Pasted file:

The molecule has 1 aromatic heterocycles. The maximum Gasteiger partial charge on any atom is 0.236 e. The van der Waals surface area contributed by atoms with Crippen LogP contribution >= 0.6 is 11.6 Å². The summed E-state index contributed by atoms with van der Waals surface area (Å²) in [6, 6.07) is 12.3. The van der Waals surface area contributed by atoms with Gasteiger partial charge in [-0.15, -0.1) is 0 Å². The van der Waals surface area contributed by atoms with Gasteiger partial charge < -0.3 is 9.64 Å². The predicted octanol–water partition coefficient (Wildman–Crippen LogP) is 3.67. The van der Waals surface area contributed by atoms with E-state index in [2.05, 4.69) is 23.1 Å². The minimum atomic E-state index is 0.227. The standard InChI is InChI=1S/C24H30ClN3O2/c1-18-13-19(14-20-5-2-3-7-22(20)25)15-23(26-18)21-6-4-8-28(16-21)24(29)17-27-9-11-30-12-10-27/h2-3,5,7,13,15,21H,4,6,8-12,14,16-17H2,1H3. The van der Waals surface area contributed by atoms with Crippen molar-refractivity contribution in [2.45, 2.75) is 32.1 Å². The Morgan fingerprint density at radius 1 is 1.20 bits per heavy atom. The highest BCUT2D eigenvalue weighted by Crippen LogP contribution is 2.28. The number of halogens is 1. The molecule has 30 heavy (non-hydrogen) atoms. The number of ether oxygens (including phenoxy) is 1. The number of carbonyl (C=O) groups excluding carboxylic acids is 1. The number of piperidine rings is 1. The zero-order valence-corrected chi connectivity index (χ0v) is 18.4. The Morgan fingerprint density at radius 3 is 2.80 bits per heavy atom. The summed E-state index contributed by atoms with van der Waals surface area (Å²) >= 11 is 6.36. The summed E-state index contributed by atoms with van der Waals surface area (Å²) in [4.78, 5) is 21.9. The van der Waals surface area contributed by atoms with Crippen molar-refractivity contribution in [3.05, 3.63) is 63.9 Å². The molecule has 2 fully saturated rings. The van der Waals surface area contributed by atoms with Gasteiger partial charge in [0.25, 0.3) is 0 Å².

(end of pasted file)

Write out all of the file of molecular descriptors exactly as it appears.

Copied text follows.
The molecule has 1 aromatic heterocycles. The maximum Gasteiger partial charge on any atom is 0.236 e. The van der Waals surface area contributed by atoms with Crippen LogP contribution >= 0.6 is 11.6 Å². The summed E-state index contributed by atoms with van der Waals surface area (Å²) in [6, 6.07) is 12.3. The van der Waals surface area contributed by atoms with Gasteiger partial charge in [-0.15, -0.1) is 0 Å². The van der Waals surface area contributed by atoms with Gasteiger partial charge < -0.3 is 9.64 Å². The predicted octanol–water partition coefficient (Wildman–Crippen LogP) is 3.67. The van der Waals surface area contributed by atoms with E-state index in [2.05, 4.69) is 23.1 Å². The minimum atomic E-state index is 0.227. The standard InChI is InChI=1S/C24H30ClN3O2/c1-18-13-19(14-20-5-2-3-7-22(20)25)15-23(26-18)21-6-4-8-28(16-21)24(29)17-27-9-11-30-12-10-27/h2-3,5,7,13,15,21H,4,6,8-12,14,16-17H2,1H3. The van der Waals surface area contributed by atoms with Crippen molar-refractivity contribution in [2.45, 2.75) is 32.1 Å². The Morgan fingerprint density at radius 1 is 1.20 bits per heavy atom. The highest BCUT2D eigenvalue weighted by Crippen LogP contribution is 2.28. The number of halogens is 1. The molecule has 30 heavy (non-hydrogen) atoms. The number of ether oxygens (including phenoxy) is 1. The number of carbonyl (C=O) groups excluding carboxylic acids is 1. The number of piperidine rings is 1. The zero-order valence-corrected chi connectivity index (χ0v) is 18.4. The Morgan fingerprint density at radius 3 is 2.80 bits per heavy atom. The summed E-state index contributed by atoms with van der Waals surface area (Å²) >= 11 is 6.36. The summed E-state index contributed by atoms with van der Waals surface area (Å²) in [4.78, 5) is 21.9. The van der Waals surface area contributed by atoms with Crippen molar-refractivity contribution in [3.05, 3.63) is 63.9 Å². The molecule has 2 fully saturated rings. The van der Waals surface area contributed by atoms with Gasteiger partial charge in [0.25, 0.3) is 0 Å².